Organically fertilized tea plantation stimulates N2O emissions and lowers NO fluxes in subtropical China
- 1State Key Laboratory of Atmospheric Boundary Layer Physics and Atmospheric Chemistry, Institute of Atmospheric Physics, Chinese Academy of Sciences, Beijing 100029, People's Republic of China
- 2Key Laboratory of Coastal Zone Environmental Processes and Ecological Remediation, Yantai Institute of Coastal Zone Research, Chinese Academy of Sciences, Yantai 264003, People's Republic of China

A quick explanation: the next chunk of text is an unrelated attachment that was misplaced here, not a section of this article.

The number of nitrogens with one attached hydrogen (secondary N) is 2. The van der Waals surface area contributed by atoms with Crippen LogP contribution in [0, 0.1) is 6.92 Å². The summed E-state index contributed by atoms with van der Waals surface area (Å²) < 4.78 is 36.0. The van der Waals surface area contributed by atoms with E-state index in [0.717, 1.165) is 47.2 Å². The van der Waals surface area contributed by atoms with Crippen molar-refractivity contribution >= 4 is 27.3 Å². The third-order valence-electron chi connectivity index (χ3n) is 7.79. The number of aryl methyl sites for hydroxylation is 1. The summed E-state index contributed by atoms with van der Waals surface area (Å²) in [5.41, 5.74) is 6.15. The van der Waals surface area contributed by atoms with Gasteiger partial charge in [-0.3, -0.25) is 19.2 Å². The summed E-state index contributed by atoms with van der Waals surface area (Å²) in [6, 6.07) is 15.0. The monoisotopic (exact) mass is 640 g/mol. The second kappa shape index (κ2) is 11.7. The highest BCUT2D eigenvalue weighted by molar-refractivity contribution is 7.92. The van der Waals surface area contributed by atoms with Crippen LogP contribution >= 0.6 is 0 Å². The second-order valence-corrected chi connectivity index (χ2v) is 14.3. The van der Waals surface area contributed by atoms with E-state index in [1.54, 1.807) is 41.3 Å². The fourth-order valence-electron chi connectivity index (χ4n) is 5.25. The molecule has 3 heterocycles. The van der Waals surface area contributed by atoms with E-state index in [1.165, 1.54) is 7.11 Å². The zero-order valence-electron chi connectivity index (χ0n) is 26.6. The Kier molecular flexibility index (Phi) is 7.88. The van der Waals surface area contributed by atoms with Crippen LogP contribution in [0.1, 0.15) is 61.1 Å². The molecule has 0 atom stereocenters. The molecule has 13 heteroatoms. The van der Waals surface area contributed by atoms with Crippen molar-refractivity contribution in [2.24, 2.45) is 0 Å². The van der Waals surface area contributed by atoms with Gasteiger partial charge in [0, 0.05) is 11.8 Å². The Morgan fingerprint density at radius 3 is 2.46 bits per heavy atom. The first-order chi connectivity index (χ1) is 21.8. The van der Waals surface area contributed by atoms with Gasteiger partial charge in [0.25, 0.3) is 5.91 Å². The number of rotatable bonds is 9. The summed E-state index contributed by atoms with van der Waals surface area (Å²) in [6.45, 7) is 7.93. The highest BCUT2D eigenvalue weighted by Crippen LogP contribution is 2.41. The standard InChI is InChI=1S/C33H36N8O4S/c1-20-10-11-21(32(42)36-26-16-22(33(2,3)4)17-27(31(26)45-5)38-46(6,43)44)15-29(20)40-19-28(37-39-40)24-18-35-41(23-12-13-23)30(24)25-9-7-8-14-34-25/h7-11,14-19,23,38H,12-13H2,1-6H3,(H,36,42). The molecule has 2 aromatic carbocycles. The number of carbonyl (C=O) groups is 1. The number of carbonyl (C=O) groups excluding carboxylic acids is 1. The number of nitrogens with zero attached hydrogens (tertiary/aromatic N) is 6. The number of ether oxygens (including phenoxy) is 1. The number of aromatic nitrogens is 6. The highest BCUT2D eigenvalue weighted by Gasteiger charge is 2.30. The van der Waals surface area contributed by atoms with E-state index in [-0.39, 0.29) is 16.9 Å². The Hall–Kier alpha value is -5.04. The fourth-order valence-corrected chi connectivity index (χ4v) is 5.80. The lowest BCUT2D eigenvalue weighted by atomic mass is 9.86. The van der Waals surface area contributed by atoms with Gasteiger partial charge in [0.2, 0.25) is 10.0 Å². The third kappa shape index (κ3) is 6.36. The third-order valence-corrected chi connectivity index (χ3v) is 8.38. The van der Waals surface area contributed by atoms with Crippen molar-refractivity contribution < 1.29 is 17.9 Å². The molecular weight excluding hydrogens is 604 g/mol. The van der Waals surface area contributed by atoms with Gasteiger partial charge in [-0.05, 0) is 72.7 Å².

Abstract. Tea plantations are rapidly expanding in China and other countries in the tropical and subtropical zones, but so far there are very few studies including direct measurements of nitrogenous gas fluxes from tea plantations. On the basis of 2-year field measurements from 2012 to 2014, we provided an insight into the assessment of annual nitrous oxide (N2O) and nitric oxide (NO) fluxes from Chinese subtropical tea plantations under three practices of conventional urea application, alternative oilcake incorporation and no nitrogen fertilization. Clearly, the N2O and NO fluxes exhibited large intra- and inter-annual variations, and furthermore, their temporal variability could be well described by a combination of soil environmental factors including soil mineral N, water-filled pore space and temperature, based on a revised "hole-in-the-pipe" model. Averaged over a 2-year study, annual background N2O and NO emissions were approximately 4.0 and 1.6 kg N ha−1 yr−1, respectively. Compared to no nitrogen fertilization, both urea and oilcake application significantly stimulated annual N2O and NO emissions, amounting to 14.4–32.7 kg N2O–N ha−1 yr−1 and at least 12.3–19.4 kg NO–N ha−1 yr−1, respectively. In comparison with conventional urea treatment, on average, the application of organic fertilizer significantly increased N2O emission by 71 % but decreased NO emission by 22 %. Although the magnitude of N2O and NO fluxes was substantially influenced by the source of N, the annual direct emission factors of N fertilizer were estimated to be 2.8–5.9, 2.7–4.0 and 6.8–9.1 % for N2O, NO and N2O+NO, respectively, which are significantly higher than those defaults for global upland croplands. This indicated that the rarely determined N2O and NO formation appeared to be a significant pathway in the nitrogen cycle of tea plantations, which are a potential source of national nitrogenous gases inventory.